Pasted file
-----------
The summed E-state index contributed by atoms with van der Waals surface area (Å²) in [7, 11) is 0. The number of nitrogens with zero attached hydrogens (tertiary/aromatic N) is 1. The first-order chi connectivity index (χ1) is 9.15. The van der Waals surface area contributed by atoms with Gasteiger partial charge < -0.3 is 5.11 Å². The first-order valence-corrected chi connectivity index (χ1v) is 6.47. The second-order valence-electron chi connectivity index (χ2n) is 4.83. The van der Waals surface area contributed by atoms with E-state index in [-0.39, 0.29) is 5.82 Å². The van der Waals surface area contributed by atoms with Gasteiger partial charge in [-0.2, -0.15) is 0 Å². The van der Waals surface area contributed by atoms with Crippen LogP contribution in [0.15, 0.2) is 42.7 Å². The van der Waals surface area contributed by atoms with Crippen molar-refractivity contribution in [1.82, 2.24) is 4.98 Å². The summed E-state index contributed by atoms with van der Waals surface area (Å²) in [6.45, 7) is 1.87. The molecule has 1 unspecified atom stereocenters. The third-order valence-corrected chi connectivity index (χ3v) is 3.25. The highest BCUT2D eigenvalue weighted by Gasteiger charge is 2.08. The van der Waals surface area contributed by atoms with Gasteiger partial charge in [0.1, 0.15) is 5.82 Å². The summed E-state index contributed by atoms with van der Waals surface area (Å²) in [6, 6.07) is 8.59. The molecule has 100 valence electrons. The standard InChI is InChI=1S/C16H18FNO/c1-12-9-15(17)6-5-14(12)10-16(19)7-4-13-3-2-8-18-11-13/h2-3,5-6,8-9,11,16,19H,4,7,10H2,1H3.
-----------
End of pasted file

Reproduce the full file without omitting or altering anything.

The summed E-state index contributed by atoms with van der Waals surface area (Å²) in [7, 11) is 0. The number of nitrogens with zero attached hydrogens (tertiary/aromatic N) is 1. The first-order chi connectivity index (χ1) is 9.15. The van der Waals surface area contributed by atoms with Gasteiger partial charge < -0.3 is 5.11 Å². The first-order valence-corrected chi connectivity index (χ1v) is 6.47. The second-order valence-electron chi connectivity index (χ2n) is 4.83. The van der Waals surface area contributed by atoms with E-state index in [-0.39, 0.29) is 5.82 Å². The van der Waals surface area contributed by atoms with Gasteiger partial charge in [-0.2, -0.15) is 0 Å². The van der Waals surface area contributed by atoms with Crippen LogP contribution in [0.15, 0.2) is 42.7 Å². The van der Waals surface area contributed by atoms with Crippen molar-refractivity contribution in [1.82, 2.24) is 4.98 Å². The summed E-state index contributed by atoms with van der Waals surface area (Å²) in [6.45, 7) is 1.87. The molecule has 1 unspecified atom stereocenters. The third-order valence-corrected chi connectivity index (χ3v) is 3.25. The highest BCUT2D eigenvalue weighted by Gasteiger charge is 2.08. The van der Waals surface area contributed by atoms with Gasteiger partial charge in [0.1, 0.15) is 5.82 Å². The summed E-state index contributed by atoms with van der Waals surface area (Å²) in [6, 6.07) is 8.59. The molecule has 100 valence electrons. The standard InChI is InChI=1S/C16H18FNO/c1-12-9-15(17)6-5-14(12)10-16(19)7-4-13-3-2-8-18-11-13/h2-3,5-6,8-9,11,16,19H,4,7,10H2,1H3.